Sermons

Summary: 11th in a series from Ecclesiastes. Real contentment comes from enjoying what God has already given to us.

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Over the past six months or so as the economy has retreated into recession, we have seen one economic stimulus package after another. And although we all hope that the economy will recover, regardless of how we feel about the methods being used, the fact is that no one really knows for sure if any of this massive spending will really do anything to address our economic woes.

But there is absolutely no doubt in my mind that all these problems could have been avoided in the first place if we as a nation would have just heeded the words of Qoheleth in the passage from Ecclesiastes that we are going to look at this morning. In this passage, we’ll find some measures which could have been taken in order to prevent this mess in the first place as well as the only fool-proof solution to our economic woes. Let’s read our passage.

8 If you see the oppression of the poor, and the violent perversion of justice and righteousness in a province, do not marvel at the matter; for high official watches over high official, and higher officials are over them. 9 Moreover the profit of the land is for all; even the king is served from the field. 10 He who loves silver will not be satisfied with silver; Nor he who loves abundance, with increase. This also is vanity. 11 When goods increase, They increase who eat them; So what profit have the owners Except to see them with their eyes? 12 The sleep of a laboring man is sweet, Whether he eats little or much; But the abundance of the rich will not permit him to sleep. 13 There is a severe evil which I have seen under the sun: Riches kept for their owner to his hurt. 14 But those riches perish through misfortune; When he begets a son, there is nothing in his hand. 15 As he came from his mother’s womb, naked shall he return, To go as he came; And he shall take nothing from his labor Which he may carry away in his hand. 16 And this also is a severe evil - Just exactly as he came, so shall he go. And what profit has he who has labored for the wind? 17 All his days he also eats in darkness, And he has much sorrow and sickness and anger. 18 Here is what I have seen: It is good and fitting for one to eat and drink, and to enjoy the good of all his labor in which he toils under the sun all the days of his life which God gives him; for it is his heritage. 19 As for every man to whom God has given riches and wealth, and given him power to eat of it, to receive his heritage and rejoice in his labor - this is the gift of God. 20 For he will not dwell unduly on the days of his life, because God keeps him busy with the joy of his heart.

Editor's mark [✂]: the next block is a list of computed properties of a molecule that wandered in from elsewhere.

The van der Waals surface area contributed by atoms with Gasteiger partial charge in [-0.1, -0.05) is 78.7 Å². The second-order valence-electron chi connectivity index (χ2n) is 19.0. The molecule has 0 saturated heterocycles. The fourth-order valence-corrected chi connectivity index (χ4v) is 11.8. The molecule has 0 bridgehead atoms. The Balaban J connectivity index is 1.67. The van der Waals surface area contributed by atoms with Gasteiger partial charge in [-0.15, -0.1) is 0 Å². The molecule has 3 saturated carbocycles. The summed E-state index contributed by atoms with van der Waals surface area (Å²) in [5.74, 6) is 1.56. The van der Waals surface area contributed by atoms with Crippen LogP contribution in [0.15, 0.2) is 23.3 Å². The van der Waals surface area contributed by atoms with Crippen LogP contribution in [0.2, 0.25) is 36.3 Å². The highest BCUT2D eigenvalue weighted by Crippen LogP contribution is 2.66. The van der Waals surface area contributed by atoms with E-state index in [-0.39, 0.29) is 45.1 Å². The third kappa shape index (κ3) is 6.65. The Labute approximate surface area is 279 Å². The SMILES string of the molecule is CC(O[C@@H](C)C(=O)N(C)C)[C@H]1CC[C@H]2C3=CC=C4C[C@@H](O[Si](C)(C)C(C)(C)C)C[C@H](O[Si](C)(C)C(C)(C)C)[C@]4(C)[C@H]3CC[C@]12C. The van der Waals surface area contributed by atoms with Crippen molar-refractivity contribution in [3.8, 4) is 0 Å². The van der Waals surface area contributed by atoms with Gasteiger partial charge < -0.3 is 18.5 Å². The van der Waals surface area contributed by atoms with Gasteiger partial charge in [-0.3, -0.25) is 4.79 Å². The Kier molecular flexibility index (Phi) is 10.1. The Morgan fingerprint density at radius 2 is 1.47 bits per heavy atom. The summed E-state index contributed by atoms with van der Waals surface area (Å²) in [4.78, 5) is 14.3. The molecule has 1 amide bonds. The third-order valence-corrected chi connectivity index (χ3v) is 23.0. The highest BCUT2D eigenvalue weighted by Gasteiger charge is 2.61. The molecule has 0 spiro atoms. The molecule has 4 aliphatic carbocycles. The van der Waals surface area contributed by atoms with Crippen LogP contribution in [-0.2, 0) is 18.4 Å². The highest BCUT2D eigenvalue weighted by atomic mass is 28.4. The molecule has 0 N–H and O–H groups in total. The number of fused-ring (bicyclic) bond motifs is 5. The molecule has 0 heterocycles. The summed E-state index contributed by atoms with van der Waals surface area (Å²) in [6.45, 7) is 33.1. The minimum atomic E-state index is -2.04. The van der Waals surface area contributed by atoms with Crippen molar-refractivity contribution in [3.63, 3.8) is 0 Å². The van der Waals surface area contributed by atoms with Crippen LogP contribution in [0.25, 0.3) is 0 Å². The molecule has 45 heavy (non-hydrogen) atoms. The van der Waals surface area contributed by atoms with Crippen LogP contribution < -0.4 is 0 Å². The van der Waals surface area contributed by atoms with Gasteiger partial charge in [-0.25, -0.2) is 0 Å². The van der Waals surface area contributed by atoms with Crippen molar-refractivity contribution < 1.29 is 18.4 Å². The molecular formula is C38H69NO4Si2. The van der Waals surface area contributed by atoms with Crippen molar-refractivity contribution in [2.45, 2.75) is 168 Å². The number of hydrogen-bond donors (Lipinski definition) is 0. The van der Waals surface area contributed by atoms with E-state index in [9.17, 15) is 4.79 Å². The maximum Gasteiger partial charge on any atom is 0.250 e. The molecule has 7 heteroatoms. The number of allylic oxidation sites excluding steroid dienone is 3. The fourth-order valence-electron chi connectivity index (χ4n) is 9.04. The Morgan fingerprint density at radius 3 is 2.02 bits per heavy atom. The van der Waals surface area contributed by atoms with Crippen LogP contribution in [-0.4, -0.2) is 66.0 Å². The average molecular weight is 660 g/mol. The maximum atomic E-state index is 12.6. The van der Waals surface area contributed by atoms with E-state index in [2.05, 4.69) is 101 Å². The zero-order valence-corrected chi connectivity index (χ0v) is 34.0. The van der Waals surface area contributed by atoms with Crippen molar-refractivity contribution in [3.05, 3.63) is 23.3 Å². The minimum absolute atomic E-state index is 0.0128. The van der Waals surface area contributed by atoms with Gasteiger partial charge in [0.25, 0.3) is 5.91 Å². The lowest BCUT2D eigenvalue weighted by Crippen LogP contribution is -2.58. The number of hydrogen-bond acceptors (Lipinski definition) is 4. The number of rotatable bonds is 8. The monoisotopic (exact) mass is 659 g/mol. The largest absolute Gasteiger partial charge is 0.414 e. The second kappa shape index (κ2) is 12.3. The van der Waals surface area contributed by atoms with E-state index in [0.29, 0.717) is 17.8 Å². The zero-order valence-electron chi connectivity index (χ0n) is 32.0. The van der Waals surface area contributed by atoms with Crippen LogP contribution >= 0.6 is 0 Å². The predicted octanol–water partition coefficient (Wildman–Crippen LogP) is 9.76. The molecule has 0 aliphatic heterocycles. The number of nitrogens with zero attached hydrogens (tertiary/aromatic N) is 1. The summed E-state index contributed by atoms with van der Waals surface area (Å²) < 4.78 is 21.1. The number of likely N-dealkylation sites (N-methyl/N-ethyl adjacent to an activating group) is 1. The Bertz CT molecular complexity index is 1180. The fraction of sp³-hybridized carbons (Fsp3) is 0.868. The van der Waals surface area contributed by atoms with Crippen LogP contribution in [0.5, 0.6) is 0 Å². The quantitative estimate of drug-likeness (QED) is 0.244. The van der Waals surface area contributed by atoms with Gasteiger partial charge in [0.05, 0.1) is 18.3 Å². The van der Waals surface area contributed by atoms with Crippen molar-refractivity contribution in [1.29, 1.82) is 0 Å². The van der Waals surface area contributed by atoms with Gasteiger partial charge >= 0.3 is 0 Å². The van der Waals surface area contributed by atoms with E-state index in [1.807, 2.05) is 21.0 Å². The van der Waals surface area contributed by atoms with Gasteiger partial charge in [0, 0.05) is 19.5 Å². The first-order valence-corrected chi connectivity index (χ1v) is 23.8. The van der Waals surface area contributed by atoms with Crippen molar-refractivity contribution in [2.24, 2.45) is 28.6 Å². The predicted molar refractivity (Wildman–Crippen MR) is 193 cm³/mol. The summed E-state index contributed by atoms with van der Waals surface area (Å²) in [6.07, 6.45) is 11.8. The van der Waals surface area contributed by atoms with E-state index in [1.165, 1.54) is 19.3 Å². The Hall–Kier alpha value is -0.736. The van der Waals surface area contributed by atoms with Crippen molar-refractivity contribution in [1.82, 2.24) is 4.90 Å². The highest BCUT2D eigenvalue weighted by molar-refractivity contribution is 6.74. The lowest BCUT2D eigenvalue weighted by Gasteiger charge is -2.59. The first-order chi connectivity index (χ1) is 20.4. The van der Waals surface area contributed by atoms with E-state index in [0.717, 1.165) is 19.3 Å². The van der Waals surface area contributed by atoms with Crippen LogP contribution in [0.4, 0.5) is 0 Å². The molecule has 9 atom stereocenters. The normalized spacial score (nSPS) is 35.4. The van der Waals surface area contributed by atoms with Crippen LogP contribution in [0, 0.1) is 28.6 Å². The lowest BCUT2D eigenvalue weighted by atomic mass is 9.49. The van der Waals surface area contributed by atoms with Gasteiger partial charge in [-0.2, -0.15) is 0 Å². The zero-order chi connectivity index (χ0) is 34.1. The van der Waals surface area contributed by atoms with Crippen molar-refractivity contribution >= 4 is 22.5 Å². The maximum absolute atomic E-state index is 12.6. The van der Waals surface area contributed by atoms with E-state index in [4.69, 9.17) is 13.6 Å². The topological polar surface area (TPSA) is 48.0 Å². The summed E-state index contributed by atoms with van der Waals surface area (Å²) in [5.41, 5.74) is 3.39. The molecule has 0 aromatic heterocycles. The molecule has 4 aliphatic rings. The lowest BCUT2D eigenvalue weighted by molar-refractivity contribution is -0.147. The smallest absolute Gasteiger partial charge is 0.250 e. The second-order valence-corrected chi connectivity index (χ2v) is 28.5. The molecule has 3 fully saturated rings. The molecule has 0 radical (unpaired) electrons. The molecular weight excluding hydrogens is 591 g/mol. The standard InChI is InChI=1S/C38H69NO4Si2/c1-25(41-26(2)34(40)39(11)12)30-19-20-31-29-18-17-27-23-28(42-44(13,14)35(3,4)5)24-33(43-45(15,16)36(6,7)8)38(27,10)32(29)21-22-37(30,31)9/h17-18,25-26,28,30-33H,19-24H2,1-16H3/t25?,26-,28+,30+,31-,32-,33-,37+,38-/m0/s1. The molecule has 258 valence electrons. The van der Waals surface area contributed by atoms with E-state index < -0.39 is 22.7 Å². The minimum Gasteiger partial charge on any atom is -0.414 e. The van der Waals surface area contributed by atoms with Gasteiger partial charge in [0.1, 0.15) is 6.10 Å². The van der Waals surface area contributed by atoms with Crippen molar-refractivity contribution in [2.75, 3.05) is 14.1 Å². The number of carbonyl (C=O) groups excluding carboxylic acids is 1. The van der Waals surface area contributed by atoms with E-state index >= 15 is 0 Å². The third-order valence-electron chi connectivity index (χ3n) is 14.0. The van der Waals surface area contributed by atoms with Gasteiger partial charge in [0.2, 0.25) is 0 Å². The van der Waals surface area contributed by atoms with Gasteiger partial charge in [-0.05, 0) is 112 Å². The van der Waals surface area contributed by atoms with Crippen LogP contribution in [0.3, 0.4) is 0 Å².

Ecclesiastes 5:8-20 (NKJV)

Although the word doesn’t appear even once in this passage, the underlying theme in this passage certainly has to be that of contentment. Not surprisingly, there is pretty much universal agreement that our economic woes in this country have their roots in a lack of contentment. Far too many people were encouraged to go out and buy things, primarily houses, that they couldn’t afford, because they weren’t content with what they had. And now all of us, even those of us who have been responsible with our finances are suffering the consequences of that lack of contentment.

No matter how well all these economic stimulus packages help to restore our economy, these are only going to be short-term fixes until we as a country address the underlying causes, which are really matters of the heart, and not matters of our checkbooks.

As you look at this passage before us, it becomes very apparent that the passage contains two very distinct sections. In verses 8-17, Qoheleth looks at the world around him and he sees people who have bought into a number of myths about contentment. And in verse 17, he describes the result of buying into those myths:

17 All his days he also eats in darkness, And he has much sorrow and sickness and anger.

I can’t think of a more accurate description of life here in the United States right now. People are living in darkness and they can’t see the light at the end of the tunnel. They are becoming more and more angry at what they see around them, They are worn out and sick and tired. But the solution to their problems does not lie in any economic stimulus package that our government can produce. It won’t be solved by either more spending or by cutting taxes, by either Democrats or Republicans.

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